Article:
Learn to take heart smart steps

Linda Kane fills her fridge with heart healthy foods. She used to be a body builder so she's into fitness, but two years ago her doctors informed her she had an aortic aneurysm. It shocked her.

"I felt good I looked good. I didn't have any symptoms," said Kane.

"Women think that heart disease is a disease of old women. Heart disease in women in their 40s it's very, very scary," said Dr. Kathleen Magliato.

Dr. Kathy Magliato knows many women don't have time to go to the gym, so she advises her patients to start taking heart smart steps in their own home.

Almost every room in your home can remind you to have better heart health. Use your bedroom to de-stress and rest. Studies show relaxing can help prevent problems.

Studies have shown that stress is a worse factor for heart disease than either smoking or cholesterol.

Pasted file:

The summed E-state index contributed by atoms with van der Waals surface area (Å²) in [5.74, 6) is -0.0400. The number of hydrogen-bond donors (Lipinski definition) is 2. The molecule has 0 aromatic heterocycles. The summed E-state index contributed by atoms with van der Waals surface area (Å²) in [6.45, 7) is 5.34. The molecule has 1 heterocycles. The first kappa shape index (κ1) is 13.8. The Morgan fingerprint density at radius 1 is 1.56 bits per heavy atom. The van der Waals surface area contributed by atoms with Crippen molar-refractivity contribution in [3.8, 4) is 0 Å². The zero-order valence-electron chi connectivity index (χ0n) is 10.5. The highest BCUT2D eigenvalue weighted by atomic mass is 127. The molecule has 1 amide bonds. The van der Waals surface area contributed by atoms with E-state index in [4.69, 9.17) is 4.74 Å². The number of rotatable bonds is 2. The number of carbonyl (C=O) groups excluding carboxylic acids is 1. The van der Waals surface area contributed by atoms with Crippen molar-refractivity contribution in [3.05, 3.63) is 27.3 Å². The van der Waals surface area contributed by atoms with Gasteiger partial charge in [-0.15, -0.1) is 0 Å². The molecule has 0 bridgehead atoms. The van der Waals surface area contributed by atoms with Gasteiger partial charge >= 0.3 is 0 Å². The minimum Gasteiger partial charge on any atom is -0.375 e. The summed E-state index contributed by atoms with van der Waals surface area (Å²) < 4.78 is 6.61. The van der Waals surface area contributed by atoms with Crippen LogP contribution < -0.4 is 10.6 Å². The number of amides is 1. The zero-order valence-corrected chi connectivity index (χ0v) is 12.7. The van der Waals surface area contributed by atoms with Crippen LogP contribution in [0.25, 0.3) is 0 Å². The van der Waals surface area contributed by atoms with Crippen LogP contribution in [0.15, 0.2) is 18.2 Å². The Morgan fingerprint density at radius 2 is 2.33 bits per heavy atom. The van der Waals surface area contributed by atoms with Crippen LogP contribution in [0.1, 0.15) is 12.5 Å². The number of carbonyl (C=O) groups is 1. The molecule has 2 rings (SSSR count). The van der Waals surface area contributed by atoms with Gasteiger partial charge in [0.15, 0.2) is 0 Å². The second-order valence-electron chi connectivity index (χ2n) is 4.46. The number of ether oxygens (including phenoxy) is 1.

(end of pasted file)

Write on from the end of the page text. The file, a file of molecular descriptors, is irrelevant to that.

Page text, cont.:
"Even your family room can be a heart smart haven. Dr. Magliato says pop in a exercise video or a fitness game. And instead of just sitting on the couch why don't you work out your arms, get on a treadmill or stationary bike while watching TV.

In your home office, log onto your computer as source of inspiration. Lots of Web sites are full of heart smart recipes and information specifically geared toward women.

"If I find out anything new about heart health I will look it up," said Kane.

A little information can go along way. Experts say tiny changes you make at home can make a big difference to your overall health.

To make sure you stick to it, get the whole family involved.

"It's not just for anyone with heart disease it's for the whole family," said Kane.

Dr. Magliato adds if you have young kids get them involved in your fitness routine. If you don't have stairs in your home, wear a pedometer. If you don't make 10,000 steps during your daily activities then get out and walk in the evenings.



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